Senior Tories and business chiefs have told Rishi Sunak that putting up taxes on businesses and pensions to pay huge coronavirus costs could damage the economy.
The chancellor wants to use the autumn budget to start repairing public finances after he said last month that the government had spent almost £190 billion fighting the virus and limiting the economic fallout of the lockdown.
Mr Sunak has identified the pension triple lock, which guarantees annual rises of whichever is the highest of wage growth, price inflation or 2.5 per cent, as one target but faces opposition from Boris Johnson. He is now considering raising corporation tax from 19 per cent to 24 per cent to increase revenue by £12 billion next year, according to The Sunday Times. The Treasury is also considering reforming capital gains tax so that it is paid at the same rate as income tax and is considering the commitment, enshrined in law, that guarantees that 0.7 per cent of income is spent on foreign aid.
The Sunday Telegraph says that Mr Sunak is reviving plans first drawn up by George Osborne, to introduce a flat rate of pension tax relief, in which four million higher-rate taxpayers lose out.
Lord Lamont of Lerwick, a former Tory chancellor, said that Mr Sunak should let borrowing continue to rise until the economy was in better shape, rather than risk hindering growth with tax rises. He said that putting up corporation tax or capital gains tax “wouldn’t be my preferred route” and dropping the triple lock was a better avenue.
David Davis, a former Brexit secretary, said: “At the moment the economy is in such a fragile state that pushing tax rates up is very unwise. It could dampen any economic recovery. The effect of increasing tax rates could reduce the tax take quite significantly.” He said that increasing taxes for the wealthy was not a Conservative response to the crisis.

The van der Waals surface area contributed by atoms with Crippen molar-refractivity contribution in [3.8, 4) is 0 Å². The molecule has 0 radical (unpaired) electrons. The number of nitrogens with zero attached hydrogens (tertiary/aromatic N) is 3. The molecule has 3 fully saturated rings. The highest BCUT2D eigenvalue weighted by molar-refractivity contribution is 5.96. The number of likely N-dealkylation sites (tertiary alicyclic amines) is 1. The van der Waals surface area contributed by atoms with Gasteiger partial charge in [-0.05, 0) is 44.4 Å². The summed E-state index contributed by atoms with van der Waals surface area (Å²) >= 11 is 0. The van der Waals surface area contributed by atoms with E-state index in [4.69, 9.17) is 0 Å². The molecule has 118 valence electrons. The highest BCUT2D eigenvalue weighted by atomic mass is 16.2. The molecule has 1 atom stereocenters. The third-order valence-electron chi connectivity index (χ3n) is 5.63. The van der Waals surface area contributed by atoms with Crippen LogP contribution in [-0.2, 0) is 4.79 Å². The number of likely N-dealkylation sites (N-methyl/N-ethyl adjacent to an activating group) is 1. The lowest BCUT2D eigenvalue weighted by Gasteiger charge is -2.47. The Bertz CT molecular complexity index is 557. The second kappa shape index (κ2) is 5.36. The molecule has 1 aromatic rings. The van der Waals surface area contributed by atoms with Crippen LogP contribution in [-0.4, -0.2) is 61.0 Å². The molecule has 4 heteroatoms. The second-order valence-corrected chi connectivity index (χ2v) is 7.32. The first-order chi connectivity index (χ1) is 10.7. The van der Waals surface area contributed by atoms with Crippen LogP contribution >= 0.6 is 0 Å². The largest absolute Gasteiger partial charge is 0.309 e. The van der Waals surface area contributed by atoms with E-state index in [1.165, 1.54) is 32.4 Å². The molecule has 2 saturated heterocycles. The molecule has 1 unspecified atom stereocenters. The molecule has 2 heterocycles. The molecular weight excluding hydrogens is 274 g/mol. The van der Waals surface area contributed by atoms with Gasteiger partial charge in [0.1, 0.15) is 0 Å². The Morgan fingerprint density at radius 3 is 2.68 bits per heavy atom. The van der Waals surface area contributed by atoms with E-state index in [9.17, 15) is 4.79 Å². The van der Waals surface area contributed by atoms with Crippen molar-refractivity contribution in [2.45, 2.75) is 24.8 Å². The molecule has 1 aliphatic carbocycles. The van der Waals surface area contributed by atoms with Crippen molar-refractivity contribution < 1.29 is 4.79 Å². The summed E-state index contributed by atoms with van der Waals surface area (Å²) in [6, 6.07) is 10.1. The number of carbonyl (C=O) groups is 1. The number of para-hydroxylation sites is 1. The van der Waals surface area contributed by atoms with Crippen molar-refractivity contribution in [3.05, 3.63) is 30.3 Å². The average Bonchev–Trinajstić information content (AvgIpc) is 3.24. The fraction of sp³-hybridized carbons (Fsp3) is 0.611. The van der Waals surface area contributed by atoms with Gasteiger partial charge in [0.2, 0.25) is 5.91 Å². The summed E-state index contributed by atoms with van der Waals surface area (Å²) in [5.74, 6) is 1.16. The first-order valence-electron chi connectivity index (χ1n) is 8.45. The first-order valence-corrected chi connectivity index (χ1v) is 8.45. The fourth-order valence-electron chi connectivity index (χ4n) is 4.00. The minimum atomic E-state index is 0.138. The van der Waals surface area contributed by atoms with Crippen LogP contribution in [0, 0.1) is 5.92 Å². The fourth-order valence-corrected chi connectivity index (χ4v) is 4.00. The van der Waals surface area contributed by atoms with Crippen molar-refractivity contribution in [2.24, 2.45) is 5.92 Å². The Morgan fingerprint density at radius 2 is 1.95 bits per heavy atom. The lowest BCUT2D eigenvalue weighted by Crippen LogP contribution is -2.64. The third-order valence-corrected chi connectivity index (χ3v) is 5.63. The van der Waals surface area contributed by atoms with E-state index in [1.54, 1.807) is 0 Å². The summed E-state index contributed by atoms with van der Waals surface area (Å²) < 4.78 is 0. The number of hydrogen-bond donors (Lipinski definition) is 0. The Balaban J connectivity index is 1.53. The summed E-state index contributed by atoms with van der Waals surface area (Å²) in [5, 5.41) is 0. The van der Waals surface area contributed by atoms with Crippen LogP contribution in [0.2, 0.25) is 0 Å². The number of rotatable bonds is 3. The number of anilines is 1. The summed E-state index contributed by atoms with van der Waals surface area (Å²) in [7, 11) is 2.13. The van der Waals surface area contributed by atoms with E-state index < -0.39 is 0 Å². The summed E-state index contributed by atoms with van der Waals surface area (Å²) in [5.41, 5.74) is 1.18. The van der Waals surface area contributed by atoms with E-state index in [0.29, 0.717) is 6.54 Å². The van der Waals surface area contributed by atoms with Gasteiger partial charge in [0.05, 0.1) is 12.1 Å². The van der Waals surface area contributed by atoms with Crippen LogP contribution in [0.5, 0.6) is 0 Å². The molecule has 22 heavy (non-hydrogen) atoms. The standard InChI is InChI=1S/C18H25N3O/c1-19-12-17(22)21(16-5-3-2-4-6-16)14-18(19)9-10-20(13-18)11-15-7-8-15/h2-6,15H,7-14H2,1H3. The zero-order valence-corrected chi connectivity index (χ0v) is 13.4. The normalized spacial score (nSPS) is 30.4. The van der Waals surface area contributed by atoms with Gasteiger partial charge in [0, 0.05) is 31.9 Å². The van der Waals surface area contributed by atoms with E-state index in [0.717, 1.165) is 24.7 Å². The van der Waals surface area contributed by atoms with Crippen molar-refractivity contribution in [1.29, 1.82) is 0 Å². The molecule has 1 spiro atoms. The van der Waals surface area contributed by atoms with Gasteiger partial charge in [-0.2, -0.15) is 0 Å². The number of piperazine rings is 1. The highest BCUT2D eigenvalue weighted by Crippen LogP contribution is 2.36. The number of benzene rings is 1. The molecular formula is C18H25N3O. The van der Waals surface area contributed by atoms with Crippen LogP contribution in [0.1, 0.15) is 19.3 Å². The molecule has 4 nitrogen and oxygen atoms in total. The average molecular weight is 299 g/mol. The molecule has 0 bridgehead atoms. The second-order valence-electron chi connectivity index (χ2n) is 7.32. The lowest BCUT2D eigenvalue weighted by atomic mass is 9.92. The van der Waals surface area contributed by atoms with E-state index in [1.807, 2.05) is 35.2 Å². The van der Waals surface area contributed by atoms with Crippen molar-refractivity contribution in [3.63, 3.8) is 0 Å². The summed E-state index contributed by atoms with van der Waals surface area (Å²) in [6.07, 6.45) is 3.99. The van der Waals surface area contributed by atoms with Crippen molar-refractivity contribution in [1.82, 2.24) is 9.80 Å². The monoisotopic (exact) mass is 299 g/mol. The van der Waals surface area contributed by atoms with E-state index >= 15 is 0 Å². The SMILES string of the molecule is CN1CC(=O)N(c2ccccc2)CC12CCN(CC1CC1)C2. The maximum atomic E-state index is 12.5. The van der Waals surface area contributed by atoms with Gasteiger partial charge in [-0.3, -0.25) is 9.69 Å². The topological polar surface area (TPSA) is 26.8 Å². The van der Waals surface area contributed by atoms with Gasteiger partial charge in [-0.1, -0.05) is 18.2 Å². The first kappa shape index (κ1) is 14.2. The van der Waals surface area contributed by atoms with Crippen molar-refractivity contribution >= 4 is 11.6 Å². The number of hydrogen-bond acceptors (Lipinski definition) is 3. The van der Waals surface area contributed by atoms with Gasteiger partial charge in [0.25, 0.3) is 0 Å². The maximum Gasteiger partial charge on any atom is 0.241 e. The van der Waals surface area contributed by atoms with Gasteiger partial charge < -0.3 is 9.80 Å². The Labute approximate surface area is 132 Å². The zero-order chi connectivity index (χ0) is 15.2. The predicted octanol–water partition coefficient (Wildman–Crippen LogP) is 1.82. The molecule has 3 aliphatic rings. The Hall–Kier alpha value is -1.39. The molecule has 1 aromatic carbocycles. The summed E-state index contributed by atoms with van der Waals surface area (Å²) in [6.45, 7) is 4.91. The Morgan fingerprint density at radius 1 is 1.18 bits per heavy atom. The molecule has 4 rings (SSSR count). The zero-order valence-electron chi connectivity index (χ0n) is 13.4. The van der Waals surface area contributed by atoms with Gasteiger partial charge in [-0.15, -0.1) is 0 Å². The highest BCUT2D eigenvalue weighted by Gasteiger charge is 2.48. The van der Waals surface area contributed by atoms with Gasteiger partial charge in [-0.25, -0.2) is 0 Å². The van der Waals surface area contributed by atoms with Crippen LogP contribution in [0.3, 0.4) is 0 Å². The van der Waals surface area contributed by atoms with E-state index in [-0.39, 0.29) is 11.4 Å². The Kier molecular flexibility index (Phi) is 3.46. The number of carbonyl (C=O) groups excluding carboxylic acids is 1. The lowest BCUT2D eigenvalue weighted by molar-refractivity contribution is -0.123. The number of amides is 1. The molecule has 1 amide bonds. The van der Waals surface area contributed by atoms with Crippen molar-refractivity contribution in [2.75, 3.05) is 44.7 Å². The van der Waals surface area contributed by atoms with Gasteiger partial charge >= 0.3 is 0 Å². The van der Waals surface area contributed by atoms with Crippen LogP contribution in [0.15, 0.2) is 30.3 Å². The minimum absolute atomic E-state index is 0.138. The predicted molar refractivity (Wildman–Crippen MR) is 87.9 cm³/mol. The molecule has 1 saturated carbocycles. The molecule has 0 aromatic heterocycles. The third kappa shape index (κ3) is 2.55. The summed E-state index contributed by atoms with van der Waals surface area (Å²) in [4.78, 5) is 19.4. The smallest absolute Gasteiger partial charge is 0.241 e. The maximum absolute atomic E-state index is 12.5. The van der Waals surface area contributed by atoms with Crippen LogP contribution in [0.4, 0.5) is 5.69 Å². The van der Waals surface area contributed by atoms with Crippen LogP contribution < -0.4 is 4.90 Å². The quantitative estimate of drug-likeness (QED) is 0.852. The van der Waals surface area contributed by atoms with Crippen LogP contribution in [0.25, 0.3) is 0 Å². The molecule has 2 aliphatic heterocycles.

Roger Barker, of the Institute of Directors, said: “Many companies are saddled with debt and are facing the prospect of significant restructuring in light of the new normal. Adding to the cost burden could hurt investment and jobs over the coming months . . . Lifting taxes on entrepreneurs would be a bitter pill to swallow after so many went without support during the lockdown.”
Mike Cherry, national chairman of the Federation of Small Businesses, said: “Given we’re in a recession the last thing policymakers should be doing is hiking taxes on those we need to invest, create jobs and generate growth over the crucial months ahead. It’s an approach that would send completely the wrong message to those who are out of work and thinking about starting up their own venture.
Adam Marshall, director-general of the British Chambers of Commerce, said that by “piling taxes on to businesses” the government would “hamstring the recovery”. It risked “choking off growth at the crucial moment”, he said.
Damian Green, who served as Theresa May’s de-facto deputy, said that he was wary about any changes to the pensions triple lock. Mr Green told Times Radio: “I would be very wary of the government going down that route. It was a manifesto commitment to keep it. I think this raft of things . . . feels like standard pre-budget Treasury kite-flying to see what people will make of this.”
Stephen Barclay, chief secretary to the Treasury, said that tax was one of “four moving parts” in Mr Sunak’s calculations. “The key objective within the Treasury is to get growth. There is then a balance between the other three moving parts of debt, of spending, spending feeding into that, and tax. And what’s your trade-off then between your spending measures and your tax measures. The real objective is to reduce the economic scarring from Covid,” he said.